leetcode: Valid Sudoku

leetcode Valid Sudoku Problem Description:

Determine if a Sudoku is valid, according to: Sudoku Puzzles – The Rules.

The Sudoku board could be partially filled, where empty cells are filled with the character '.'.

A partially filled sudoku which is valid.

leetcode Valid Sudoku Solution and Precautions:

The algorithm for this problem is simple and just involves simulation to test the validity of each row, column and square of the given input sudoku. That is, we could use brute force way to check each row and each column and each of the 9 sub 3*3 grids. Only when all of them are valid (by the rules of sudoku), this input is a valid one.

However, the point of asking this problem might not be to check whether you know how to solve it, but to see if you could write code as elegant as you can. I will first give a basic solution (I recommend to avoid premature optimization) and then optimize the code step by step. The number of code lines is deduced from 45 lines to 41 lines and finally reduced to 31 lines.

(1) Basic Solution, just simulate and separate the test of all the rows, columns, squares into 3 parts, the accepted code is as follows:

class Solution {
public:
	const int valid_size = 9;

	bool isValid(const vector &vecNumbers) {
		vector aryHash(valid_size, false);
		for (int i = 0; i < valid_size; ++i) { 			
                        if ('.' == vecNumbers[i]) continue; 			
                        if (vecNumbers[i] > '9' || vecNumbers[i] < '1') return false;

			if (aryHash[vecNumbers[i] - '1'])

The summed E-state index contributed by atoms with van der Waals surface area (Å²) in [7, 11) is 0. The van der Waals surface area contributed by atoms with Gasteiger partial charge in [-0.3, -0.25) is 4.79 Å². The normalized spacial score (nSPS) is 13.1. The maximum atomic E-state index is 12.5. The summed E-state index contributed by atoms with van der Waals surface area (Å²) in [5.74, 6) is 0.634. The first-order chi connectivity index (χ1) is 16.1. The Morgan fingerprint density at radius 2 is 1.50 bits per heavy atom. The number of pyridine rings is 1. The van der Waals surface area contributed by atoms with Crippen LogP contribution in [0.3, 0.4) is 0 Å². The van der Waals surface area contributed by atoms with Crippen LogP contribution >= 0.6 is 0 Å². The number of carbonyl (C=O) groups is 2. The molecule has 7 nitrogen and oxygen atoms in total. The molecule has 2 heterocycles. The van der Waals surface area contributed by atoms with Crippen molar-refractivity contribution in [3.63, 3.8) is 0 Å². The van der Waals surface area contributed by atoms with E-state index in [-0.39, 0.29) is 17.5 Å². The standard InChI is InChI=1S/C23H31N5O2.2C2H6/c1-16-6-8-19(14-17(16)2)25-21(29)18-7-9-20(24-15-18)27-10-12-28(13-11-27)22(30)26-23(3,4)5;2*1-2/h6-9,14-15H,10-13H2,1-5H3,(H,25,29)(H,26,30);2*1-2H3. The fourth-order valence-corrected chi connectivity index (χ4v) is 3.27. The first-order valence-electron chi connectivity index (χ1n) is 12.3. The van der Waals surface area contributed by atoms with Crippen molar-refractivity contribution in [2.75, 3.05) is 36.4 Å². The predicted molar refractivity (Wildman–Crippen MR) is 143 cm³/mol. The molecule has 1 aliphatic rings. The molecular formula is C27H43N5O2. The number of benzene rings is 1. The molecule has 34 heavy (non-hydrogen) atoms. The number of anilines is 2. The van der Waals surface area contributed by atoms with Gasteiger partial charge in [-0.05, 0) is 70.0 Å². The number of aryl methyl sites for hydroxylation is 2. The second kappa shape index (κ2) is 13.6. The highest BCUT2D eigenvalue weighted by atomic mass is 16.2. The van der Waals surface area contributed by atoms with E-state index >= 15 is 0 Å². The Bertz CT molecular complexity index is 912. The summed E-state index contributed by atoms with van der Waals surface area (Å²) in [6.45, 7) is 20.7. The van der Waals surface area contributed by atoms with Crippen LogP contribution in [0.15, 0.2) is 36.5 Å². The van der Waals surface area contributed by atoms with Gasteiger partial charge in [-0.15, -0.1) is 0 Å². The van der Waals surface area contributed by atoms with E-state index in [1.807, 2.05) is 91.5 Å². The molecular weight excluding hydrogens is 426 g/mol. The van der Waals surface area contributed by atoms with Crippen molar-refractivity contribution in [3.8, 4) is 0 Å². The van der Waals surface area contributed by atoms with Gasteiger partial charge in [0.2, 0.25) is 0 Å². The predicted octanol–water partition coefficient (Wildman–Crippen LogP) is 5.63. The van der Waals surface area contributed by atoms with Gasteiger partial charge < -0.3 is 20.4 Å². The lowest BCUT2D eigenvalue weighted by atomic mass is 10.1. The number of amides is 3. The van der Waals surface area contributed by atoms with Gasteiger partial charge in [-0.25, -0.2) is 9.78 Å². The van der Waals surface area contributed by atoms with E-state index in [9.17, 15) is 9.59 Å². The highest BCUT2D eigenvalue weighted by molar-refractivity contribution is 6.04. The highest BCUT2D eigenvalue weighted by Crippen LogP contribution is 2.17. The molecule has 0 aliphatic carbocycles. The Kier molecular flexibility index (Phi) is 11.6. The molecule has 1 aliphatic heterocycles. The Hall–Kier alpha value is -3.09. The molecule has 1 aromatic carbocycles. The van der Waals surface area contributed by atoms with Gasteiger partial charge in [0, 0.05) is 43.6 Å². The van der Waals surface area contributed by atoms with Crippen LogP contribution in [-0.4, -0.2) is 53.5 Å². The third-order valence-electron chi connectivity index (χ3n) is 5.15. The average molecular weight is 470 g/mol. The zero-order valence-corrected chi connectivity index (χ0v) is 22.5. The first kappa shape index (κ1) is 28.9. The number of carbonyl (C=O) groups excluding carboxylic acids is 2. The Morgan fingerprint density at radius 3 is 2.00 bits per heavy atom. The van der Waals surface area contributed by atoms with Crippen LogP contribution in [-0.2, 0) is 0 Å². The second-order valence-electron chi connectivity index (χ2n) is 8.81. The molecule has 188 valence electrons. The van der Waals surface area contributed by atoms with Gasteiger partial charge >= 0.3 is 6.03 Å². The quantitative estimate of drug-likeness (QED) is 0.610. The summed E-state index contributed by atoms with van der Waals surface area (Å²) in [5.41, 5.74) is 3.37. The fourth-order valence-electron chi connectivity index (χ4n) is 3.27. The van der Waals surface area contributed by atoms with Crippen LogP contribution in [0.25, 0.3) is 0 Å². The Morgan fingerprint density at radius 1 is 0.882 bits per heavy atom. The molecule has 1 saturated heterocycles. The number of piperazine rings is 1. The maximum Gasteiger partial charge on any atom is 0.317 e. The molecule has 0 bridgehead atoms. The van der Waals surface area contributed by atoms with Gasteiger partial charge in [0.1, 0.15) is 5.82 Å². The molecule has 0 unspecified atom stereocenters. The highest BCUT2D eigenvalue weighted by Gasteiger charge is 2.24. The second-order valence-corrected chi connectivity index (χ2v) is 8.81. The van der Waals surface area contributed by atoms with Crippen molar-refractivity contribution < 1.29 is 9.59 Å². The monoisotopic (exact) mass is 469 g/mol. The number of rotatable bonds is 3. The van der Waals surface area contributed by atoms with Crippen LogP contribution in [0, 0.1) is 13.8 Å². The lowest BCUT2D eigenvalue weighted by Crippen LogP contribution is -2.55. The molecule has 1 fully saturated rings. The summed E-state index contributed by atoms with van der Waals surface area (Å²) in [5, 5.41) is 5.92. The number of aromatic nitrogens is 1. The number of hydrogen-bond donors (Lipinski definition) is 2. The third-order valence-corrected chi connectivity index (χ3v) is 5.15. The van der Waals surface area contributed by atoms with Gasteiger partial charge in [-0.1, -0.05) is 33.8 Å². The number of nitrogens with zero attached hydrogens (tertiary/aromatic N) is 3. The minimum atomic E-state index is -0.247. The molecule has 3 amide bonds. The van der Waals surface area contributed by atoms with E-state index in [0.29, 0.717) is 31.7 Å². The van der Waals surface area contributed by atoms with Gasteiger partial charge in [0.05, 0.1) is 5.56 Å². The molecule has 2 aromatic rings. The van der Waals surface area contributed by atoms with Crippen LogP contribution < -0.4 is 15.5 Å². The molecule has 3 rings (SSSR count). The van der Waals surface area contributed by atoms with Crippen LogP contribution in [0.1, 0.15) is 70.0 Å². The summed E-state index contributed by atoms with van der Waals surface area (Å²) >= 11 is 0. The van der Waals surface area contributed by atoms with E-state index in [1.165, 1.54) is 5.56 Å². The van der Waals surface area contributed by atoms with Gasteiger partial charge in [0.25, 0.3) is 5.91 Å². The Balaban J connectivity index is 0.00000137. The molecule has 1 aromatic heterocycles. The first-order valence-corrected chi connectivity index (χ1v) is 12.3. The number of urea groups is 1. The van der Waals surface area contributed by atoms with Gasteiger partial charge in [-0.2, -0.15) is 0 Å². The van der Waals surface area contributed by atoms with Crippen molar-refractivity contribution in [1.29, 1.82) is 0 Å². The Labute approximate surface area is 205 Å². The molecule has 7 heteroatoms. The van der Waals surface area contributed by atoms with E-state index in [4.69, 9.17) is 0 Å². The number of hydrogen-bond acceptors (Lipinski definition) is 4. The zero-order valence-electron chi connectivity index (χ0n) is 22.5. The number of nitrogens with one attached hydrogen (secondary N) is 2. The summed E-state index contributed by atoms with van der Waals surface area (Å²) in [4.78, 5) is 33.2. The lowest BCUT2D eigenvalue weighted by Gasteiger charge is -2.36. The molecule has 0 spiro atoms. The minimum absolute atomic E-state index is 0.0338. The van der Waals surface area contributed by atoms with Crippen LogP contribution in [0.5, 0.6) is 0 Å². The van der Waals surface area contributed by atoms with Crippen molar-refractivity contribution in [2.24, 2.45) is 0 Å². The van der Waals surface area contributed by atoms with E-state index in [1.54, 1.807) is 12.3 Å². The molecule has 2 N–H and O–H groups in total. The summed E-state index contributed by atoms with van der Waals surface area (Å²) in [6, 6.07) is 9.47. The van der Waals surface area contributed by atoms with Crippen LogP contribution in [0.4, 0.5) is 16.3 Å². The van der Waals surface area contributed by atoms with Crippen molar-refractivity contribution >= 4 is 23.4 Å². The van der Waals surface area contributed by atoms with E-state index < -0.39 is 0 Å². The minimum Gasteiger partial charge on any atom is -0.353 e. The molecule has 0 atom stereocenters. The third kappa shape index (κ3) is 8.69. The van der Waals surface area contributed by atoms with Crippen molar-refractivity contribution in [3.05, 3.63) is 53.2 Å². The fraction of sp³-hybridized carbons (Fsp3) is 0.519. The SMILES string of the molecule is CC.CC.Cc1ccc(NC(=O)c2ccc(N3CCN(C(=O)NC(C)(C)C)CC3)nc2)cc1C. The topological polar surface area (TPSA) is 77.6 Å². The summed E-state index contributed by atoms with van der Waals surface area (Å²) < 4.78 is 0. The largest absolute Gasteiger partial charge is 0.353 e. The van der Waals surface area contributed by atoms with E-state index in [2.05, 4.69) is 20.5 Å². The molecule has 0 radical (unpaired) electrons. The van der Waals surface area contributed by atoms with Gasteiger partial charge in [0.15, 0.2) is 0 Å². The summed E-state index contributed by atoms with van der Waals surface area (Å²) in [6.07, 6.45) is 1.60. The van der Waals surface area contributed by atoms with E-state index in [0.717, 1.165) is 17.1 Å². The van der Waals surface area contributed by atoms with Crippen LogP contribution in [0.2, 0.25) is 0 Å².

return false;
			else
				aryHash[vecNumbers[i] - '1'] = true;
		}
		return true;
	}

    bool isValidSudoku(vector &board) {
		int m = board.size();
		if (m != valid_size) return false;
		int n = board[0].size();
		for (int i = 0; i < n; ++i)
			if (board[i].size() != valid_size) return false;

		for (int i = 0; i < m; ++i)
			if (!isValid(board[i])) return false;
		vector vecToTest(valid_size, '.');
		for (int j = 0; j < n; ++j) {
			for (int i = 0; i < m; ++i)
				vecToTest[i] = board[i][j];
			if (!isValid(vecToTest)) return false;
		}

		for (int i = 0; i < m; i += 3)
			for (int j = 0; j < n; j += 3) {
				for (int k = 0; k < 3; ++k)
					for (int s = 0; s < 3; ++s) 	
					      vecToTest[s + k * 3] = board[i + k][j + s]; 
   			        if (!isValid(vecToTest)) return false; 			
                        } 	
                return true;     
          } 
}; 

(2) We do two optimizations in this step: a) the 4 embedded for loops above is a bit scary, we reduce the number of loops to 2; b) we use bit manipulation to replace the array version of hash table. The source code is as follows:

class Solution { 
  public:    
            const int valid_size = 9;     
            bool isValid(const vector &vecNumbers) {      
                      int hashTable = 0, hashTmp = 0;        
                      for (int i = 0; i < valid_size; ++i) {        
                           if ('.' == vecNumbers[i]) continue; 
                           if (vecNumbers[i] > '9' || vecNumbers[i] < '1') return false;